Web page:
Words that Work

Mstack-of-books-vintage-books-words that worky mother had a book I coveted. It was hard covered and had yellowed endpapers. It wasn’t particularly beautiful but it was the book I turned to most often for words that work. It was filled with synonyms and antonyms. It reminded me that words dance with each other, they define each other, they grow and change over time. The evidence for the definition of a word is best found in how it is used. Read that again: the definition of a word is not always to be limited to the pages of canonical records like dictionaries, as if they are the ultimate arbiter of Truth.

Words that carry more than their own weight are like the circus strongman of the writing craft. Words like indefatigable, saudade, nuanced, morbid, indubitably, fraught, tangible, crescendo, insatiable, scintillating and transcendent. They dance across my tongue and across the blank page, begging for more: Begging to be read into. They dig holes and make mountains out of molehills. The evoke wonder and verisimilitude. Resplendent in their sacred clothes they paint worlds of depth and dimension.

They drag me across valleys and bid me to jump of cliffs into water of an unknown depth: Elation, bamboozle, grapple, majestic, gossamer, lustre, tempestuous, circuitous, kaleidoscope, shimmer, diaphanous and volatile. They bring hyperbole, exaggeration, understatement, parody, irony, hope, and sarcasm.

They bring with them a retinue of images: of similies and metaphors. They bring ekphrasis and  Ephrasis; they bring illumination, elucidation, and open our eyes and hearts to immanance. They bring assonance and alliteration. Reportedly, C.S. Lewis’s favourite phrase was “silver salver” – roll that off your tongue.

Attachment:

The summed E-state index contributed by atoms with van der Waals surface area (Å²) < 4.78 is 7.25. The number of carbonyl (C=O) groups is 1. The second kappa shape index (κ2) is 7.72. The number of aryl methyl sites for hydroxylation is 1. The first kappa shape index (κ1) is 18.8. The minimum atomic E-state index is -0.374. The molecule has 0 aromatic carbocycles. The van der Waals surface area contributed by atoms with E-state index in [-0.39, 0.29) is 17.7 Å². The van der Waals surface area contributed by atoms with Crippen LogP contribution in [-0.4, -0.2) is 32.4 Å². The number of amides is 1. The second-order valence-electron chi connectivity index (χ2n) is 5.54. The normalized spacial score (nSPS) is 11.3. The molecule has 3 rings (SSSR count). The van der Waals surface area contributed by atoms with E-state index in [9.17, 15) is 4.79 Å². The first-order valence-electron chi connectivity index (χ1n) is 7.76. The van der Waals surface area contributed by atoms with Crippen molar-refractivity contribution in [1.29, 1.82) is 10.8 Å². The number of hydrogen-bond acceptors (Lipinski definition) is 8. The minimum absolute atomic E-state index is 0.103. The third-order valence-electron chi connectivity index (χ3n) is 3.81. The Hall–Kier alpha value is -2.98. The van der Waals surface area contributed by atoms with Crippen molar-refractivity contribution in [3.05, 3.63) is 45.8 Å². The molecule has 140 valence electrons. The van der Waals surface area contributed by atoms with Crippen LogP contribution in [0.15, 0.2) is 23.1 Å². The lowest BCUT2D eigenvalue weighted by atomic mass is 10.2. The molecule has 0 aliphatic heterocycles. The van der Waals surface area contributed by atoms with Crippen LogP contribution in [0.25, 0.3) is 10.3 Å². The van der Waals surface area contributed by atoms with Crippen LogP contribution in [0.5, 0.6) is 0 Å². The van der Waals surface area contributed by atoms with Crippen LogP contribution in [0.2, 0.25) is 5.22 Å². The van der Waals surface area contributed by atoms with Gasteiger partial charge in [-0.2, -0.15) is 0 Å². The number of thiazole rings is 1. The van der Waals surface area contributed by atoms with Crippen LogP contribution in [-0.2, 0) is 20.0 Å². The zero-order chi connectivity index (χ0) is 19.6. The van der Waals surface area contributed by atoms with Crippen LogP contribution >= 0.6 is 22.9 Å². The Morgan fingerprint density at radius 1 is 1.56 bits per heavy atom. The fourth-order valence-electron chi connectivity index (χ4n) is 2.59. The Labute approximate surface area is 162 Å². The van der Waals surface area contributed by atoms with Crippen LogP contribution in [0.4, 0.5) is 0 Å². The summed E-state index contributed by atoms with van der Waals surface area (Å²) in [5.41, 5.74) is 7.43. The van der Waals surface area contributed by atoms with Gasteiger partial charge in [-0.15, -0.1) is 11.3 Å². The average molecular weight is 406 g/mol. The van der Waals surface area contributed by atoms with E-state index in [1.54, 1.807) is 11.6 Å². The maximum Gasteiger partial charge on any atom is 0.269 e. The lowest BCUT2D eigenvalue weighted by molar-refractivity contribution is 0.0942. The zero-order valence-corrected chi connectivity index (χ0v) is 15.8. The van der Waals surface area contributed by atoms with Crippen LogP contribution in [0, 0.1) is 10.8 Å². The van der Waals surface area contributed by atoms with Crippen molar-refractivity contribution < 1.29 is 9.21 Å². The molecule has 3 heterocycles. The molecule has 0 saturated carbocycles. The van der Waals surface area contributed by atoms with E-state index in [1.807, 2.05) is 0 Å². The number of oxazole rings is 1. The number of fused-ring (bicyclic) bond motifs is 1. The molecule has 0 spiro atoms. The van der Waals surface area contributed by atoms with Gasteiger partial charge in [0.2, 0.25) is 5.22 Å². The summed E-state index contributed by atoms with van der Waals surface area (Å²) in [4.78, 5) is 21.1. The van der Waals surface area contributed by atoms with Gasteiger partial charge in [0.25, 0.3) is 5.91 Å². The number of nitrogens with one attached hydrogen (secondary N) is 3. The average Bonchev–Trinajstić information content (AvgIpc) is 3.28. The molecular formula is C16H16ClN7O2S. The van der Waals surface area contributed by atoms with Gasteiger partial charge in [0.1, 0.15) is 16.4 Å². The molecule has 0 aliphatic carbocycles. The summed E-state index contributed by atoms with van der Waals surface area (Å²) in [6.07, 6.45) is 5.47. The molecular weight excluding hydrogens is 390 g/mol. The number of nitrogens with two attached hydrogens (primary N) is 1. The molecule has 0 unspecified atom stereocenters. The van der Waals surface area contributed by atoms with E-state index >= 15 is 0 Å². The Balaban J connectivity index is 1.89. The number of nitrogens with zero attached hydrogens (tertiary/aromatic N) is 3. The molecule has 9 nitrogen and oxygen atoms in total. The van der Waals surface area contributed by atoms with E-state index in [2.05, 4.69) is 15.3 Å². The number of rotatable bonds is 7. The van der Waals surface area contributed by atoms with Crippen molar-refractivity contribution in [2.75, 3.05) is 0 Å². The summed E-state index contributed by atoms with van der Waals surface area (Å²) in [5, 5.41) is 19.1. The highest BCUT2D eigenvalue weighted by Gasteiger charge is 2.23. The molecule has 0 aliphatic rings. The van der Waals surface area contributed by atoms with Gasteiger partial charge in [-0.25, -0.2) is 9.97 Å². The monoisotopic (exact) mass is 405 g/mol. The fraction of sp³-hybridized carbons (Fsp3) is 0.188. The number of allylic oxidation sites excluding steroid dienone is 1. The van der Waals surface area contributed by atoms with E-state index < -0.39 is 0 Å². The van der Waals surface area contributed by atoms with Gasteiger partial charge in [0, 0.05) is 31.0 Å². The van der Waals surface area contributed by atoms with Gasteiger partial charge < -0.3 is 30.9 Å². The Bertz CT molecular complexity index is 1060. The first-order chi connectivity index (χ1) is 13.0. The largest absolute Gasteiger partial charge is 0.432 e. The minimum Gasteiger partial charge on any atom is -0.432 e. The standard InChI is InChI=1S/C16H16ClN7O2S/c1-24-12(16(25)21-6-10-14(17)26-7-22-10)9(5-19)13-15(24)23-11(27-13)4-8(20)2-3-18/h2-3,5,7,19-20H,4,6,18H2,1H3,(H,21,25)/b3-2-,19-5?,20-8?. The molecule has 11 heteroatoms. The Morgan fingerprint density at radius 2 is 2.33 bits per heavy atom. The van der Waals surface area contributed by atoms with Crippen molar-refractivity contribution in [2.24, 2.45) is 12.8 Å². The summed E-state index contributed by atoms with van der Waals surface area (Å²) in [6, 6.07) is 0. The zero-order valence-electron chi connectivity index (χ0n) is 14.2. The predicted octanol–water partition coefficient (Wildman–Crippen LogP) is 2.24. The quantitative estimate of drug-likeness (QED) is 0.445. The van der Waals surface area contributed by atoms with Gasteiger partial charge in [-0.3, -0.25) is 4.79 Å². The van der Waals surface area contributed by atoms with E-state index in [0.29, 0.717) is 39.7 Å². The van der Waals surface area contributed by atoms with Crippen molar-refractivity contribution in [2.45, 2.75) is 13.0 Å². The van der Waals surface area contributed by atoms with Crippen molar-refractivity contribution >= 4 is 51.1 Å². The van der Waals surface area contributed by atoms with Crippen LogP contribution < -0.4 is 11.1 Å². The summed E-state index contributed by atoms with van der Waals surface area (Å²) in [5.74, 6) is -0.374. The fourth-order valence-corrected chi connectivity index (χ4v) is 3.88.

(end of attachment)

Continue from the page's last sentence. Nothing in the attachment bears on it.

They bring life to my weary soul while yet they pierce through muscle, tendon and sinew to the bone. They can be, as the epistle reads, a two edged sword, sharper than all else:  bossy, forceful, dominant, intimidating, and beautiful, captivating, thoughtful, hopeful, and creative. The can uplift or disappoint, they can raise the reader on your shoulders or leave them struggling to pull themselves out of the quicksand. They can cut the antagonist of at the knees, and they can build a plinth of honour for the valorous.

The have a smell and a taste: unctuous, creamy, grainy, fragrant, with a pashmakian airiness. They roll around in your mouth and get stuck in your throat. They make you gasp for air and breathe a sigh of relief in turn. They taste bitter and sweet, and sour. They have an umami all of their very own: the way the right word is perfectly balanced with the rest of the word meal.

They have a sound too, as the homonymic music echoes from the vocal folds: the red shirted reader read from the grade school reader. Onomatopoeically, I look to Emily Dickinson for inspiration and to Shakespeare for mirth. He knew how to capture the ways words sound and to give his variously educated audience a chance at connecting with his characters.

There is a catharsis-inducing wonder to the power of words to evoke memory, just like the sense memory of touch, sound, and smell. It is the seventh sense.

I joke that my Masters in English Literature qualifies me for very little, except to say that I can write about literature and I have a licence to make up words. Yes, I might have made that last part up – but even if I am a self-ordained wordsmith, I reserve the right to use all or any of the following: bajunkajunk, shooskabab, redunkulous, gymos…

What’s your favourite word?

Have you made up any words lately?

With thanks to friends for sharing their favourite words with me!

Speaker. Reader. Thinker. Writer. Traveler. Advocate

Anna Blanch Rabe Anna Blanch Rabe, founder of Anna Blanch Rabe & Associates, has been working with Social Enterprises, socially-responsible businesses, educational institutions, and non-profit organizations since 2006 to develop and effectively execute strategic, digital, and narrative initiatives to gain exposure, develop community capacity, attract talent, and reach new customers. Anna is an Australian-born speaker, writer and advocate. Connect with Anna on Academia.edu, Linked In, Instagram, facebook page, & Twitter.

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